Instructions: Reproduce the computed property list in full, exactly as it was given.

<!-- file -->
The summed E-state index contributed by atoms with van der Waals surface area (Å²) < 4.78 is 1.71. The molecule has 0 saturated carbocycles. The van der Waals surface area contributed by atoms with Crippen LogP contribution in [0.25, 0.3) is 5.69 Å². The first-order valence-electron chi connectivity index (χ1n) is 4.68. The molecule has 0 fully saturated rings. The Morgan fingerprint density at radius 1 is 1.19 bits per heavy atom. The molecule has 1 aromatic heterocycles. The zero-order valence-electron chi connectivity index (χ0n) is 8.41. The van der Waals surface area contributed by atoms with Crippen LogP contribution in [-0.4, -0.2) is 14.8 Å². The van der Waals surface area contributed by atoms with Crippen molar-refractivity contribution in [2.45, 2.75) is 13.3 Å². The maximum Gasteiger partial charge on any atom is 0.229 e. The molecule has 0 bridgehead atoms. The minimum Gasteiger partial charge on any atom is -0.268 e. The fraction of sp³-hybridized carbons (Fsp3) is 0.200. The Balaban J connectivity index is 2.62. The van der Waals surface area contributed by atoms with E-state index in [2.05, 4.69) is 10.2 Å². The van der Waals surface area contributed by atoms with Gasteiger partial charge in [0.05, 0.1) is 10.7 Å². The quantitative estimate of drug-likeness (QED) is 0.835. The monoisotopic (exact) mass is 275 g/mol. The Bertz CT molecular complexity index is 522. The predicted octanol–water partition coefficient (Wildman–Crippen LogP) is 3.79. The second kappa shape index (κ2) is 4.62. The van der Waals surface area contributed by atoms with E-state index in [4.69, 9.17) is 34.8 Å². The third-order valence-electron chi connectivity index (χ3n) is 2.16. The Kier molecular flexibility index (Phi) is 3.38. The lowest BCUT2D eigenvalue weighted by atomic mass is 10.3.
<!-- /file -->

The summed E-state index contributed by atoms with van der Waals surface area (Å²) < 4.78 is 1.71. The molecule has 0 saturated carbocycles. The van der Waals surface area contributed by atoms with Crippen LogP contribution in [0.25, 0.3) is 5.69 Å². The first-order valence-electron chi connectivity index (χ1n) is 4.68. The molecule has 0 fully saturated rings. The Morgan fingerprint density at radius 1 is 1.19 bits per heavy atom. The molecule has 1 aromatic heterocycles. The zero-order valence-electron chi connectivity index (χ0n) is 8.41. The van der Waals surface area contributed by atoms with Crippen LogP contribution in [-0.4, -0.2) is 14.8 Å². The van der Waals surface area contributed by atoms with Crippen molar-refractivity contribution in [2.45, 2.75) is 13.3 Å². The maximum Gasteiger partial charge on any atom is 0.229 e. The molecule has 0 bridgehead atoms. The minimum Gasteiger partial charge on any atom is -0.268 e. The fraction of sp³-hybridized carbons (Fsp3) is 0.200. The Balaban J connectivity index is 2.62. The van der Waals surface area contributed by atoms with E-state index in [2.05, 4.69) is 10.2 Å². The van der Waals surface area contributed by atoms with Gasteiger partial charge in [0.05, 0.1) is 10.7 Å². The quantitative estimate of drug-likeness (QED) is 0.835. The monoisotopic (exact) mass is 275 g/mol. The Bertz CT molecular complexity index is 522. The predicted octanol–water partition coefficient (Wildman–Crippen LogP) is 3.79. The second kappa shape index (κ2) is 4.62. The van der Waals surface area contributed by atoms with E-state index in [4.69, 9.17) is 34.8 Å². The third-order valence-electron chi connectivity index (χ3n) is 2.16. The Kier molecular flexibility index (Phi) is 3.38. The lowest BCUT2D eigenvalue weighted by atomic mass is 10.3.